Thursday, April 2, 2015


I've already discussed the two best Stan Lee-Steve Ditko crossover stories of the Silver Age, here and here,  and the one Stan Lee-written comic that wasn't a collaboration with either Ditko or Jack Kirby  here. But Ditko also did one other notable crossover in the Silver Age. Given Ditko's contrarian nature, though, it's significant that he refuses to give the casual reader what he might expect. "Blue Beetle Faces the Destroyer of Heroes," the lead story of BLUE BEETLE #5, does have the hero of the titular feature cross paths twice with the hero of the same comic's backup strip, The Question. However, the heroes do not meet with both in costume.

First, Vic Sage (aka the Question) crosses paths with Ted Kord (aka the Blue Beetle) when both happen to be at a museum. They stand together to prevent some scuzzy hippies from assaulting one of the Greek artworks on display, but they part ways thereafter and don't so much as shake hands.

Later, one of the hippies takes it into his head to don a costume based on a sculpture that represents absurdity and pointlessness, and to break into the museum to finish what his buddies started: destroying images of heroism and purpose.  While Blue Beetle is fighting the costumed kook atop the museum's roof, on the street below one of the hippies grabs a cop's gun and tries to shoot the Beetle. Vic Sage happens to be around, and he disarms and clouts the bum, perhaps saving the Beetle's life. The Beetle then goes looking for his opponent, and never pauses to find out who shot at him or who saved him from being shot.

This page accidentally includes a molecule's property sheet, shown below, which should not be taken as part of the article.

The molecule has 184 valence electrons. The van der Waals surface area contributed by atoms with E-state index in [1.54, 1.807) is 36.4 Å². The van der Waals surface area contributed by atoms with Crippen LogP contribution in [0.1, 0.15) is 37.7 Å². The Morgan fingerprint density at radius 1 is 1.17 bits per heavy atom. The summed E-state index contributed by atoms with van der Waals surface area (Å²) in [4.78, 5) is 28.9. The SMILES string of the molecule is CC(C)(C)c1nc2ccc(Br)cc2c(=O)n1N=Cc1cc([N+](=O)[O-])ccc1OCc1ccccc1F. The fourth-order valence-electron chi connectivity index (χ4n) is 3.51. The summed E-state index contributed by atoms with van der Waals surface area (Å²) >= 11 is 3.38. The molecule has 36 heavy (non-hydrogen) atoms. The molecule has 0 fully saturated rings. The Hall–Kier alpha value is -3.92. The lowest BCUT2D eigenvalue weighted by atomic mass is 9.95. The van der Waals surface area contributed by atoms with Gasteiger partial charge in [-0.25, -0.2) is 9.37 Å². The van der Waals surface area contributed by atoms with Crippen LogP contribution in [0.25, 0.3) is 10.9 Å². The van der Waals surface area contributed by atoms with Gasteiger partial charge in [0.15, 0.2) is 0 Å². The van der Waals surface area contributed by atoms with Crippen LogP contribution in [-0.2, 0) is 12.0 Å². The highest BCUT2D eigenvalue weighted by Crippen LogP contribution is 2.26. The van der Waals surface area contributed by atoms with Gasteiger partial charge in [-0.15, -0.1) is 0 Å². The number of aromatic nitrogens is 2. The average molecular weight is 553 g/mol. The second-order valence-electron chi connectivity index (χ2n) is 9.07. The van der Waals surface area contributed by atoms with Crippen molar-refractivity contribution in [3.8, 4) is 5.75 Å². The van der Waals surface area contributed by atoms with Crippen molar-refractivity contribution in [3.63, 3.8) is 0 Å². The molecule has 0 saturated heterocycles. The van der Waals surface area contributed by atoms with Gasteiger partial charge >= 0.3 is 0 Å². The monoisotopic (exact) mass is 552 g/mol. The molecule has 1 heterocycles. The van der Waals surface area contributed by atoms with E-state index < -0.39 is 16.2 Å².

The "Blue Beetle" story also introduces a character who is featured as the villain in the "Question" backup, but this second story is not a crossover as such.

It's doubtful that "Destroyer of Heroes" made much impact on its dominantly juvenile audience at the time. However, many hardcore fans of the period still regard "Destroyer" as one of the most important stories of the decade.  Though philosophical concerns did sometimes pop up as side-issues in the Silver Age stories of, say, Superman and the Fantastic Four, BLUE BEETLE #5 is arguably the first mainstream comic book to devote an entire issue to exploring its author's philosophical outlook. (It's rivaled only by MYSTERIOUS SUSPENSE #1, but this full-length comic was also authored by Steve Ditko, and bears the same cover date, October 1968, as BLUE BEETLE #5.)

Of course one can argue with many aspects of Ditko's Ayn Rand-flavored meritocracy, but the story remains one of Ditko's best dramatizations of his concerns. Later, Blue Beetle and Question teamed up "for real" in another story from Charlton, one from Americomics, and finally from DC Comics. This established the trope of a bond of friendship between the two heroes that never existed in the original Ditko crossover, a bond referenced in Alan Moore's WATCHMEN, where the Ditko characters are transformed into Rorschach and Nite Owl.